The payment does not appear to violate any statute or constitutional provision. Article III, § 19 of the Nebraska Constitution does state that the compensation of any public officer may not be increased or diminished during his term of office. Also, Neb. Rev. Star. ~ 23-1114 states that the salaries of all elected officers of the county shall be fixed before the election to fill such offices. However, neither of these two provisions are violated because the payments made to the county attorney are not for fulfilling duties of the office of county attorney. Thus the county attorney is not receiving additional salary as county attorney.
In State v. Madison County, 213 Neb. 33, 327 N.W.2d 93 (1982), the Nebraska Supreme Court determined that a county sheriff could receive jailer fees because the duties of jailer were not a part of the duties of sheriff. Rather, the jailer is a separate officer, and thus the sheriff who was acting as jailer did not receive jailer fees in his capacity as sheriff, and therefore his compensation as sheriff was not increased by the fees. This office used similar logic in determining that a county sheriff could personally receive fees from the Game & Parks Commission for performing deer-tagging inspections pursuant to an agreement between the two parties. Op. Att'y. Gen. No. 94-901 (Nov. 21, 1994).
Since the county attorney is performing duties which he is not required by law to perform, the compensation that the county pays him is most appropriately viewed as compensation for those duties pursuant to the agreement and not as extra compensation for performing the regular duties of the county attorney. However, the county attorney does not have a right to such payment. Rather, it is at the discretion of the county board.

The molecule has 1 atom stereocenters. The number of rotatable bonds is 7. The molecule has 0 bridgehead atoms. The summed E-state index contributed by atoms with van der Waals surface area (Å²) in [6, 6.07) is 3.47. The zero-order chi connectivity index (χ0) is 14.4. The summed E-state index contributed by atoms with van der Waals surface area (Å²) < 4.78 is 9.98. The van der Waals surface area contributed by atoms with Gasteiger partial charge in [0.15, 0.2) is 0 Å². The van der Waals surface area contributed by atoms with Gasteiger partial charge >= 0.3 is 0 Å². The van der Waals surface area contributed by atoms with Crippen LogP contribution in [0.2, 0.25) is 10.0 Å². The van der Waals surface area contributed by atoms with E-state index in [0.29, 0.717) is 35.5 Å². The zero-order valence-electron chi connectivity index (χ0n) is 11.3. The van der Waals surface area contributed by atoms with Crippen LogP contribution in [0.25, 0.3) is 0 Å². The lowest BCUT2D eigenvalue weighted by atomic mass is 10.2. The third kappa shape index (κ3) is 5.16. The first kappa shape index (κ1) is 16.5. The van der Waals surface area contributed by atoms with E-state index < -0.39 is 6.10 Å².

The only case pertaining to whether a county attorney is entitle to such a payment is Plummer v. Hegel, 535 N.E.2d 568 (Ind. Ct. App. 1989). In that case, a county attorney had an agreement with the Indiana State Department of Public Welfare to help enforce child support collection, as contemplated under 42 U.S.C. 658. The attorney then demanded that the Title IV-D incentive payments allocated to the state under Title IV-D be paid directly to him. The court upheld such a claim based on certain statutes in the Indiana Code.
First, the Court noted that the Indiana Appropriation Statute, Ind. Code ~ 36-2-5-2(b) (1988), states that "money may be paid out of the treasury only under an appropriation made by the fiscal body, except as otherwise provided by law (emphasis added)." Next, the court looked at the Incentive Payments Statute, Ind. Code § 12-1-6.1-16, which states that the Title IV-D funds shall be distributed equally to "the county general fund, the operating budget of the prosecuting attorney, and the operating budget of the county clerk", the statute also states, "Notwithstanding IC 32-2-5-2(b), distribution from the county treasury shall be made without